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Uproot Andy & Studio 189 Bumper to Bumper

Best Music of the Week: Mr Eazi, Maleek Berry, MHD, Burna Boy & More

The songs you need to hear this week.

Every week, we highlight the cream of the crop in music through our Best Music of the Week column.

Here's our round up of the best tracks and music videos that came across our desks, which you can also check out in our Songs You Need to Hear This Week playlists on Spotify and Apple Music.

Follow OkayAfrica on Spotify and Apple Music to get immediate updates every week and read about some of our selections ahead.


MHD "Afro Trap" Part 10 (Moula Gang)

MHD is the French rapper of Guinean and Senegalese descent who's been leading an "Afro Trap" revolution out of his base in Paris. His latest explosive video for "AFRO TRAP Part.10 (Moula Gang)" features cameos by football stars Mario Balotelli and Hector Belleriín.

Read more.

Burna Boy's 'Outside' LP Is Here

Burna Boy's new album, Outside, is here and it's completely worth your time. The highly-anticipated record includes well-received singles like "Sekkle Down" featuring J Hus, "Streets of Africa," and "Heaven's Gate"—an unexpected collaboration with Lily Allen.

Read more.

M.O x Mr Eazi "Bad Vibe" feat. Lotto Boyzz

British group M.O link up with Mr Eazi and Lotto Boyzz for this super-addictive afrobeats excursion, "Bad Vibe." M.O tells Fader that the collaborative single "is all about positive vibes and energy."

Uproot Andy & Studio 189's 'Bumper to Bumper'

Trust us, you really need these remixes of Mr Eazi, Kendrick Lamar, Cardi B and many others in your life. Uproot Andy collaborated with Studio 189—the fashion brand and social initiative founded by Rosario Dawson & Abrima Erwiah—on this 16-track remix album of straight fire tracks.

Read more.

Maleek Berry "Pon My Mind"

Maleek Berry dropped the new visual for "Pon My Mind," one of the clear highlights off his latest project, First Daze of Winter, which also features popular tracks like "Been Calling."

Read more.

Jovi "20 BA"

Cameroonian rap force Jovi comes through with the music video for "20 BA," a booming track with enough punch to beat out your favorite trap rapper.

Read Jovi: 10 Things I Love About Cameroon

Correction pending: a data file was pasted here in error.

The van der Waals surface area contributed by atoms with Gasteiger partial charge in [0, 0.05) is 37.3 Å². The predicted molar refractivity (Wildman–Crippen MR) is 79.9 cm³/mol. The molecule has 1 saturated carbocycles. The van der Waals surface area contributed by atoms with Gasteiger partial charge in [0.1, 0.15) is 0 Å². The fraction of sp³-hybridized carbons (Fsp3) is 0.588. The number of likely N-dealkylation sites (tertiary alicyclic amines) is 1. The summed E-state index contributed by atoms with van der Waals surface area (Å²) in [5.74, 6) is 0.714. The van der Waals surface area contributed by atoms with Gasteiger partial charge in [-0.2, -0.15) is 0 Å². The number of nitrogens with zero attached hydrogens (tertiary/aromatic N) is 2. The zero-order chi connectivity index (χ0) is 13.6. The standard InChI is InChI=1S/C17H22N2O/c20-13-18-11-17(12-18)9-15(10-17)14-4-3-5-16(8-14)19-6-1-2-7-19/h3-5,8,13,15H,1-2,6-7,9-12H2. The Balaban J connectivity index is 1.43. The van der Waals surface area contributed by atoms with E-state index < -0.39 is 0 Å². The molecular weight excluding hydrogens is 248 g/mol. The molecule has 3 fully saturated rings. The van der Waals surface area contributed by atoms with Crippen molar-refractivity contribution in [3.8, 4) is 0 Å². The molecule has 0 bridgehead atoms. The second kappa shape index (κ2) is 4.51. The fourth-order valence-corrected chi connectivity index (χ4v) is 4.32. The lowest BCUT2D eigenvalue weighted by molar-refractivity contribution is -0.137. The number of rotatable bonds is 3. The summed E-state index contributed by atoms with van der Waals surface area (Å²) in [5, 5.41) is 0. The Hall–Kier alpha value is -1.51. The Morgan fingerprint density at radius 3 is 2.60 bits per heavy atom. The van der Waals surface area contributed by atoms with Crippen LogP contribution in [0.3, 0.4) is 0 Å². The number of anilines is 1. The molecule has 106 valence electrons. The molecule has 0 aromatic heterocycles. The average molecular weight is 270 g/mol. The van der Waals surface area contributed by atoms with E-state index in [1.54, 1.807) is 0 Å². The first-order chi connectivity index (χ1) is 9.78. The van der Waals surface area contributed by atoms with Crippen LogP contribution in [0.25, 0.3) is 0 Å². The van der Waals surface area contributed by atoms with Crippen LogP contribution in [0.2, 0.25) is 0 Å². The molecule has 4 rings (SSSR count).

Olayinka Ehi 'Story' EP

Nigerian-born, New York City-based Olayinka Ehi shares her debut EP, Story. The artist, who we've covered before for her beautiful cover of Nina Simone, blends Afro-soul and R&B in some very compelling ways throughout these four well-crafted songs.

Tay Iwar "Video Star"

Buzzing Nigerian Tay Iwar rolls through with his first single of the year, "Video Star." Take a hazy, smoke-filled ride led by bumping bass lines and sweet harmonies with the young artist above.

Myme & JazzZ "You"

Definitely keep "You" in mind when putting together that playlist for Valentine's Day. This ultra smooth jam comes courtesy of the Lagos duo formed by the producer Myme and R&B/soul singer JazzZ. Get into it above.

"You" is available across all platforms from Okaymusic.

Ewube "Stay" feat. Locko

Cameroonian dancehall and R&B diva Ewube comes through with the soothing afropop single, "Stay," a top notch collaboration with fellow Cameroonian star Locko.

"Stay" is available on all platforms from Okaymusic.

Follow OkayAfrica on Spotify and Apple Music to get immediate updates.

News

The Ethiopian Government Has Asked Olympic Runner In Exile, Feyisa Lilesa, to Return Home

After two years in exile, the Olympic athlete will return home and receive a "hero's welcome."

Feyisa Lilesa, the Ethiopian runner who went into exile in 2016 after bravely protesting the Ethiopian government's brutal treatment of its Oromo population at the Rio Olympics, has been invited to return to home.